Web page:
Speaker: Leila Wehbe , CMU

    Talk Title: Uncovering meaning construction and representation in the reading brain

    Series: Artificial Intelligence Seminar

    Abstract: How is information organized in the brain when it reads? Where and when do the required processes occur, such as perceiving the individual words, combining them with the previous words and maintaining a representation of the overall meaning?

    I will present results from a recent experiment in which we align context-based neural network language models and brain activity during reading. When processing a text word by word, both the brain and the neural networks perform the same processes. They both maintain a representation for the previous context. They both represent the properties of the incoming word and then integrate it with context. We study the alignment between the latent vectors used by these neural networks and the brain activity observed via Magnetoencephalography (MEG) when subjects read a chapter from Harry Potter and the Sorcerer’s Stone. For that purpose we apply the neural network to the same chapter the subjects are reading, and explore the ability of these vector representations to predict the observed word-by-word brain activity.

    Our novel results include a suggested time-line of how the brain updates its representation of context. They also demonstrate the incremental perception of every new word starting early in the visual cortex, moving next to the temporal lobes and finally to the frontal regions. Furthermore, the results suggest the integration process occurs in the temporal lobes after the new word has been perceived.

    This is joint work with Ashish Vaswani, Kevin Knight and Tom Mitchell, and is a part of a larger effort to understand how the brain organizes information in natural reading. I will describe this research direction. I will also mention results from a sister experiment in which we demonstrate how the brain areas involved in reading are processing different types of information (such as syntax, semantics or narrative information). This second experiment is joint work with Brian Murphy, Partha Talukdar, Alona Fyshe, Aaditya Ramdas and Tom Mitchell. Finally I will also mention some of our past and upcoming machine learning projects that aim to improve our methodological pipeline.







    Biography: Leila is a PhD student supervised by Professor Tom Mitchell in the Machine Learning Department at Carnegie Mellon University. She is part of the dual-track program in the Center for the Neural Basis of Cognition. She received her BE in Electrical and Computer Engineering from the American University of Beirut.

    HomePage Link:
    http://www.cs.cmu.edu/ lwehbe/

    Host: Kevin Knight

    Webcast: http://webcasterms1.isi.edu/mediasite/Viewer/?peid=e1bbe0a29af44690aa0eb5ae9c9f93081

    Location: Information Science Institute (ISI) - 11th Flr Conf Rm # 1135, Marina Del Rey

    WebCast Link: http://webcasterms1.isi.edu/mediasite/Viewer/?peid=e1bbe0a29af44690aa0eb5ae9c9f93081d

    Audiences: Everyone Is Invited

    Posted By: Peter Zamar

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  • AI Seminar: Natural Language Semantics by Combining Logical and Distributional Methods using Probabilistic Logic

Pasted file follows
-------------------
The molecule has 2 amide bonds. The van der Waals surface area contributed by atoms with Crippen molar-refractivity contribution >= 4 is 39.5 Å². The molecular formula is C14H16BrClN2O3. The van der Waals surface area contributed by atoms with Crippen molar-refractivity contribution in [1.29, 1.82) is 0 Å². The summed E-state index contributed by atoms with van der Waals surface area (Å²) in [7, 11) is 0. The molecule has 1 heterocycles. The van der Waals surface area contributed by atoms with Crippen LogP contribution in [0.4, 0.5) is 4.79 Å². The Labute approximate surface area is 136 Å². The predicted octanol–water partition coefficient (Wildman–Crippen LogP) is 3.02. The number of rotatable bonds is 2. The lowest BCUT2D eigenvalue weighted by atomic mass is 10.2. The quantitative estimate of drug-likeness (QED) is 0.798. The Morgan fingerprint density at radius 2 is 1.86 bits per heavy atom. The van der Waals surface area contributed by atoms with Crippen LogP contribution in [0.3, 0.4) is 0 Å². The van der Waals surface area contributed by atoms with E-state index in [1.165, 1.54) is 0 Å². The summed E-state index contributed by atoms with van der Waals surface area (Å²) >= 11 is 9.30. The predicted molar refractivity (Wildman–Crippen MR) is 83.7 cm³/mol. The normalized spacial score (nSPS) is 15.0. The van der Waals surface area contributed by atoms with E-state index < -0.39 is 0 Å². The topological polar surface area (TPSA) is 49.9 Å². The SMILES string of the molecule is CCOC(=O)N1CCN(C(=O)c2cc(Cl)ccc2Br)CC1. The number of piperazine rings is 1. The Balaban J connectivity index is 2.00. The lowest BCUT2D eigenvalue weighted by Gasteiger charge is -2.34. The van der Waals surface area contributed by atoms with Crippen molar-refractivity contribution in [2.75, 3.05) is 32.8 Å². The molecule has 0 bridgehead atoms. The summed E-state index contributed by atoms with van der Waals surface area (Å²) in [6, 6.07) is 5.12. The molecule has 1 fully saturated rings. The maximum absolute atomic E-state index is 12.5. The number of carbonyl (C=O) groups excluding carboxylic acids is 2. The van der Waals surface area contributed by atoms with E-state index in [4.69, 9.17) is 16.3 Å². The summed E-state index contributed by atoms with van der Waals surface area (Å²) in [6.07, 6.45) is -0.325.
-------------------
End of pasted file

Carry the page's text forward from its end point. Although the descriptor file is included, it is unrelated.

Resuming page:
Thu, Dec 18, 2014 @ 03:00 PM - 04:00 PM

    Information Sciences Institute

    Conferences, Lectures, & Seminars


    Speaker: Raymond Mooney, Professor at CS Dept, University of Texas at Austin

    Talk Title: Natural Language Semantics by Combining Logical and Distributional Methods using Probabilistic Logic

    Series: AISeminar

    Abstract: Traditional logical approaches to semantics and newer distributional or vector space approaches have complementary strengths and weaknesses.We have developed methods that integrate logical and distributional models by using a CCG-based parser to produce a detailed logical form for each sentence, and combining the result with soft inference rules derived from distributional semantics that connect the meanings of their component words and phrases. For recognizing textual entailment (RTE) we use Markov Logic Networks (MLNs) to combine these representations, and for Semantic Textual Similarity (STS) we use Probabilistic Soft Logic (PSL). We present experimental results on standard benchmark datasets for these problems and emphasize the advantages of combining logical structure of sentences with statistical knowledge mined from large corpora.

    Biography: Raymond J. Mooney is a Professor in the Department of Computer Science at the University of Texas at Austin. He received his Ph.D. in 1988 from the University of Illinois at Urbana/Champaign. He is an author of over 150 published research papers, primarily in the areas of machine learning and natural language processing. He was the President of the International Machine Learning Society from 2008-2011, program co-chair for AAAI 2006, general chair for HLT-EMNLP 2005, and co-chair for ICML 1990. He is a Fellow of the American Association for Artificial Intelligence and the Association for Computing Machinery, and the recipient of best paper awards from AAAI-96, KDD-04, ICML-05 and ACL-07.

    Host: Ulf Hermjakob

    Webcast: http://webcasterms1.isi.edu/mediasite/Viewer/?peid=408d23eb190243b4ad3717c19c0b0f461

    Location: Information Science Institute (ISI) - 1135

    WebCast Link: http://webcasterms1.isi.edu/mediasite/Viewer/?peid=408d23eb190243b4ad3717c19c0b0f461d

    Audiences: Everyone Is Invited

    Posted By: Alma Nava / Information Sciences Institute